When using the BIM exchange to export the chair we discovered that Revit did not particularly like fillets and chamfers (in fact there is a button dedicated to getting rid of them.)

BIM exchange

So if you have a really complex model how do you get it into Revit. Well we can use one of the other file formats that Revit accepts. DWG or SAT. With the chair that I created I have recreated the fillets for my chair and also put in a nice plush cushion to go with it. This was created using the new Freeform modelling and it was as easy to create as apple pie.

Inventor Freeform modelling

Look at those nice curves Inventor created.

So to get this into Revit I use the save as function and I chose the .dwg file type and this is how it looks in Revit.

Revit dwg files

I can safely say that it is better to export as a .dwg than a SAT file. It doesn’t look particularly pretty.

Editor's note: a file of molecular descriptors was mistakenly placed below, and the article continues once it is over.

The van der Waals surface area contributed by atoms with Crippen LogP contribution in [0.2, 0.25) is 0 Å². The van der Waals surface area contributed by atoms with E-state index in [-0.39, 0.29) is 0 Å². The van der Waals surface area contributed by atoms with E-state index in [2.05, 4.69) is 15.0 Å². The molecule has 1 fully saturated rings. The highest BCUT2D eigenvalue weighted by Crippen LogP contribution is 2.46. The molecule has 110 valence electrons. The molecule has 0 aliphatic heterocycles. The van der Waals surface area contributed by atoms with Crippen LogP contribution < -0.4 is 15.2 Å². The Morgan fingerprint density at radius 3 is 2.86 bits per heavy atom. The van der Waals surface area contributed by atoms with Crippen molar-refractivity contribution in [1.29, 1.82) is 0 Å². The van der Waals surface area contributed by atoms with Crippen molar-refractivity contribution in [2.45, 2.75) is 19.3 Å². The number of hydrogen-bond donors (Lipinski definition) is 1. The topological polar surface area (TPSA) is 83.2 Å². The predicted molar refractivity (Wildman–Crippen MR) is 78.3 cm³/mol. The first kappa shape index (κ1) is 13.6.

I also opened up the Inventor part in AutoCAD to see if I could save it as a .dwg from AutoCAD and then send it through to Revit but it didn’t bring the cushion in so I stopped there. . So I think I will investigate that a bit further.

Look the curves have come through. Not bad at all.

I also exported the chair out as a SAT file and this is how it looks.

Revit SAT file

I can safely say that it is better to export as a .dwg than a SAT file. It doesn’t look particularly pretty.

I also opened up the Inventor part in AutoCAD to see if I could save it as a .dwg from AutoCAD and then send it through to Revit but it didn’t bring the cushion in so I stopped there. So I think I will investigate that a bit further.

Inventor to Revit Conversion

I think Autodesk has done a fantastic job in the file conversion game. There are so many different ways to get a file from one software package to another, you just have to think out the box sometimes.